Congressional District # 02
UNIVERSITY OF MINNESOTA (ROSEMOUNT RESEARCH CENTER)EPA ID# MND980613780
Last Updated: February, 2013
The University of Minnesota Rosemount Research Center (UMRRC) site is located in the City of Rosemount, in Dakota County, Minnesota, approximately 15 miles south of the Minneapolis/St. Paul metropolitan area. Approximately 22,000 people currently live in the City of Rosemount. The site was described at the time of listing on National Priorities List (NPL) as the UMRRC property covering approximately 12 square miles. During the remedial investigation, site boundaries for the response action under the Comprehensive Environmental Response, Compensation, and Liability Act (CERCLA) were clarified to encompass specific smaller areas. The UMRRC property is owned by the University of Minnesota and used primarily as an agricultural research station. The areas of the site included in the CERCLA cleanup includes groundwater related to a former burn pit area operated by the University and soils related to three disposal areas resulting from the operations of tenants, including: George's Used Equipment, Porter Electric and Machine Company, and U.S. Transformer. These areas are located within a larger area known as UMore Park. The uppermost groundwater is present at a depth of approximately 50 feet and generally flows to the northeast where it discharges to the Mississippi River approximately five miles from the site.
Site ResponsibilityThis site iwas addressed by the University of Minnesota under State oversight. The site is part of the United States Environmental Protection Agency's (EPA's) Enforcement Deferral Pilot Agreement with the Minnesota Pollution Control Agency (MPCA) and MPCA continues to be the lead agency for the site, as well as the lead agency for investigation and future cleanup of other areas of the UMRRC, including the area known as UMore Park.
Threats and ContaminantsSoils were contaminated with polychlorinated biphenyls (PCBs), lead, and copper. Groundwater was contaminated with volatile organic compounds (VOCs), primarily chloroform.
Cleanup ProgressThe University of Minnesota and the MPCA signed a Response Order by Consent in 1985 under the Minnesota Superfund law. The record of decision (ROD), dated June 29, 1990, documents the selection of a groundwater pump and treatment system as the remedy for contaminated groundwater; offsite disposal of lead, copper, and PCB-contaminated soil that could not be economically separated from lead and copper-contaminated soil; and onsite thermal desorption with fume incineration of other PCB-contaminated soil.
In 1988, based on new toxicological information, the health-based drinking water guideline for chloroform was raised from 1.9 to 57 parts per billion (ppb). Since the concentration of chloroform in all residential wells was below 57 ppb, the drinking water advisories issued to 27 Rosemount residences were not necessary; however, the university chose to provide a community water supply with distribution lines to these residences. Construction began in 1989 and was completed in 1991. MPCA approved pump and treatment system shutdown in October 1991.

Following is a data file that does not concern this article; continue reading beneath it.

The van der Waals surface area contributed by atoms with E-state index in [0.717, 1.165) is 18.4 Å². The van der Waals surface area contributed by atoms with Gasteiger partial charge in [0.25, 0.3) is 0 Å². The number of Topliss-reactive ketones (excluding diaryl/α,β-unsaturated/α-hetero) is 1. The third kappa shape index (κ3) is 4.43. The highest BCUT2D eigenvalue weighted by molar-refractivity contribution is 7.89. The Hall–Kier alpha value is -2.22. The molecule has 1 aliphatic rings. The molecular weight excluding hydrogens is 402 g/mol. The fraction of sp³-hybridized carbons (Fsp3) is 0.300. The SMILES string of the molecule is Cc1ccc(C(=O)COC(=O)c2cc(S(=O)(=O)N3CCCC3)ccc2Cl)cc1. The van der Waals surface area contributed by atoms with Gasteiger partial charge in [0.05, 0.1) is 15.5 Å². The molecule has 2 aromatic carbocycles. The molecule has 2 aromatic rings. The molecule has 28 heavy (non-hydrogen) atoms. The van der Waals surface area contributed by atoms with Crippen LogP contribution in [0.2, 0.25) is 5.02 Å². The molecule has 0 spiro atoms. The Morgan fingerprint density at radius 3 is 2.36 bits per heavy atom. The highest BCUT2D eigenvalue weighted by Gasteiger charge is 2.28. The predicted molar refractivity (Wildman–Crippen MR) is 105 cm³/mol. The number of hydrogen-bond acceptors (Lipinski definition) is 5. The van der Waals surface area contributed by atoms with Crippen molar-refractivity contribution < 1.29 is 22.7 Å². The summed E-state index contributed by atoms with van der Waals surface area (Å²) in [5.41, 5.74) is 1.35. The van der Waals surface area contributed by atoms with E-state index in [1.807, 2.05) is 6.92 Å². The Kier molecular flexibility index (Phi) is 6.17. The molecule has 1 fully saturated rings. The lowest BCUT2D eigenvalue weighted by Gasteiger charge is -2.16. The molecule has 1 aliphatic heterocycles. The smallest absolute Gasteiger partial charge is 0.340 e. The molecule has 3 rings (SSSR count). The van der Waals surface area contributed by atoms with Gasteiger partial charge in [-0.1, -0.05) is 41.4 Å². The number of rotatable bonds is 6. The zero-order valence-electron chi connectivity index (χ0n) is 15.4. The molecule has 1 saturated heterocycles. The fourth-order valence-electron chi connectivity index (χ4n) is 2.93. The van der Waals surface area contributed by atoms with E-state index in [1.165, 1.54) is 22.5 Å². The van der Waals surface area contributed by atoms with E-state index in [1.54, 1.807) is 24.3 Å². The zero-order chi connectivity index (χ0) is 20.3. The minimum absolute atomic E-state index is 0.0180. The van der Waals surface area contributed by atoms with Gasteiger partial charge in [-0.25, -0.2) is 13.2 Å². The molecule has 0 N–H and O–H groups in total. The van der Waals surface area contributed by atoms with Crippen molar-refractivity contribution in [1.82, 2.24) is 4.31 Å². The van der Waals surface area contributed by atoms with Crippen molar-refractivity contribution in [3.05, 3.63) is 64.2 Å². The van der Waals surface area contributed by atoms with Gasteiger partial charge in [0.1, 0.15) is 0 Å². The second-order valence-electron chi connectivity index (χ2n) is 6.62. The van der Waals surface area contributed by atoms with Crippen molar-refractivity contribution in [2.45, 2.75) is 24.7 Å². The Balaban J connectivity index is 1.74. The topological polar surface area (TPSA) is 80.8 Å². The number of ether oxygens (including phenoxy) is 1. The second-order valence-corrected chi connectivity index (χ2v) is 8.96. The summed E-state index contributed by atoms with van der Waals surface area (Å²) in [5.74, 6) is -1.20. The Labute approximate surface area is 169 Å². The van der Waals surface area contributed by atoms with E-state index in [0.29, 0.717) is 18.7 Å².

In 1990, the university disposed of 4,384 tons of lead/PCB-contaminated soil in Resource Conservation and Recovery Act (RCRA) and/or Toxic Substance Control Act (TSCA) landfills. Removal of high levels of copper was associated with the removal of this lead-contaminated soil. An additional 100 cubic yards of lead-contaminated soil was removed to an approved landfill in 1993. A total of approximately 7,000 cubic yards of PCB-contaminated soil was burned in the thermal destruction unit. Soil containing low levels of PCBs and ash from the incinerator were placed in an onsite containment unit, which was covered and vegetated. All construction was completed in June 1996.
The most recent Five-Year Review of the site was completed in 2012. The review concluded that the groundwater remedy was protective of human health and the environment because the community rural water supply was implemented and groundwater does not exceed health risk-based levels for site-related contaminants (there are some exceedances for nitrogen, likely agricultural-related). The soil remedies were also determined to be protective of human health and the environment in the short-term, but the review recommended that several actions be taken, including addressing a small area of remaining contaminated soil related to the former Georges Used Equipment area. The MPCA is working with the University to address the recommendations made in the five-year review.
Future use of the areas subject to the CERCLA cleanup is restricted. However, the larger UMore Park area is the subject of significant planning for future reuse, following appropriate investigation and cleanup as needed, under the oversight of MPCA.
ContactsRemedial Project Manager, U.S. EPA
leah evison (email@example.com)
Community Involvement Coordinator, U.S. EPA
AliasesUNIVERSITY MINNESOTA (ROSEMOUNT RES CEN)
ROSEMOUNT RESEARCH CTR
UNIVERSITY OF MINNESOTA